Mechanical movements have no battery. A coiled main spring is their power source, the main spring must either be wound by you every day or so, or if it is an automatic it will be wound by a pendulum/rotor. The heart of the watch is the thing that keeps the time (accurate) it vibrates (half spins) at a calculated rate. If you buy a mechanical watch you will have to have it serviced (every 4-6 years) as mechanical watches moving parts need to be lubricated. Most watch companies have released some sort of eco friendly watch engine, so why not try out an automatic watch? Remember to always look at what watch movement you're buying into.

Some companies with (in my personal opinion) excellent automatic watches: Rolex , IWC, Oris, Alpina, and Christophe Claret

If you are on a budget I would recommend Tissot, or Swatch.

Tuesday, February 11, 2014

Tissot or Timex: What does it mean to be a "Swiss Made" Watch?

 Contradictory to the first part of the title we will not be talking about Timex at all. Instead we will be talking about what it means to be a real "Swiss Watch". We will also be talking about the difference between "Swiss Made" and "Swiss Movement".

 If I asked all of you what your favourite dream watch is, I can guarantee that at least 85% of you would say the name of something Swiss. Realistically, it has almost always been this way (except maybe in the 1980s when Japanese watches were super popular), and now with the internet we can get terrific deals on some of our favourite Swiss brands. Are they really Swiss brands, though? Before I go any farther I beg you not to go and throw your $30,000 Oris in the garbage, no that's a real Swiss watch brand. What I'm talking about is Swiss Legend (neither very legendary, or very Swiss), and Stührling Original; those types of brands. Do not let them fool you with things at six o'clock like: Swiss Mov. or Swiss Mvt. or even Chrono Swiss. If a watch says something similar to this on it, and you are looking for a real Swiss watch... Do not Buy it. If it says something like this on it it means that the movement is Swiss Made to varying degrees of quality. After the movement is finished it is then exported and cased somewhere else (cheap-labour countries mostly), it is then tested for flaws... in those countries. Meaning that it is more susceptible to defects, where real Swiss-made watches are not.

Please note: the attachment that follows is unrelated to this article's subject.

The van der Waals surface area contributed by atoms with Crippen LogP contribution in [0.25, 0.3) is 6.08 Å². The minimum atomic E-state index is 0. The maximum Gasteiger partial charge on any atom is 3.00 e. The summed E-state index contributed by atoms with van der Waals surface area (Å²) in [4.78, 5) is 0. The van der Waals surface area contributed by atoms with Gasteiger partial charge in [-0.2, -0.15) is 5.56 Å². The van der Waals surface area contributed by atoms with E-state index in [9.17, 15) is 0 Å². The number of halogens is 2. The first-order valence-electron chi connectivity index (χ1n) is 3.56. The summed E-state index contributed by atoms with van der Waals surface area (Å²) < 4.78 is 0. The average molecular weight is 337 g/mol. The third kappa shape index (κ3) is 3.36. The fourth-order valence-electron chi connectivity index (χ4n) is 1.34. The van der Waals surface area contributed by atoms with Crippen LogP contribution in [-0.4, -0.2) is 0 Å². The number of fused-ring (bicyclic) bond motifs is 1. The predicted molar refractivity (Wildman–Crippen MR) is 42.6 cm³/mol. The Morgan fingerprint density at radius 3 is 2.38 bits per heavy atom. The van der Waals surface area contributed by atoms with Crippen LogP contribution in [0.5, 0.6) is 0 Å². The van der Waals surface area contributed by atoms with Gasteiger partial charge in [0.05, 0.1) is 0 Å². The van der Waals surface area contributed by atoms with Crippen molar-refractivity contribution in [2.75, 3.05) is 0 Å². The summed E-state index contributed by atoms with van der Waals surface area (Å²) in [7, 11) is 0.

A watch that is labeled "Swiss Made", is, as the name suggest, mostly Swiss made. In order for a manufacturer to legally* put Swiss made at the six o'clock the watch must meet the following requirements:
-Swiss Made movement (made in Switzerland)
-Cased in Switzerland
-Tested for defects in Switzerland by- the- Swiss
-Must be 60% or more Swiss made

 Thanks for reading- The bloggers at Mainspringwatch

*some companies will not abide by the rules and will make watches and illegitimately call them "Swiss Made"
*note some Swiss Legends, and Stührling Originals maybe Swiss made, the brands are both highly respected by Mainspringwatch
*note no Oris price has actually been quoted, if a particular Oris is priced similarly it is simply coincidental 

Friday, February 7, 2014

2014 Olympic Games in Sochi

 Yes, the time for the winter olympics is finally upon us! Television sets all over the world will be turned on non-stop for the next while. After these olympics we will say where did the time go? Certain journalists who are partaking in Russia's, staying in unbuilt hotels' tradition will think otherwise. You've got to give Russians some slack though. They only knew that the olympics where coming to Sochi for seven years!

 No need to despair whilst wondering were the time went though! Thanks to the new, Sochi olympic games, Omega Seamaster Planet Ocean 45.5mm "Sochi 2014" Limited Edition. They also came out with two other Sochi limited edition watches... Which will not be mentioned here because we would like you to visit their website.


Also don't feel sad if you missed out on the limited edition Sochi watches; if their Speedmasters' are good enough for Chris Hadfield, they should be good enough for you.

 Please enjoy the Olympic games, our next episode of everyman's watch will be sometime after. The exact date has not, as of yet been decided.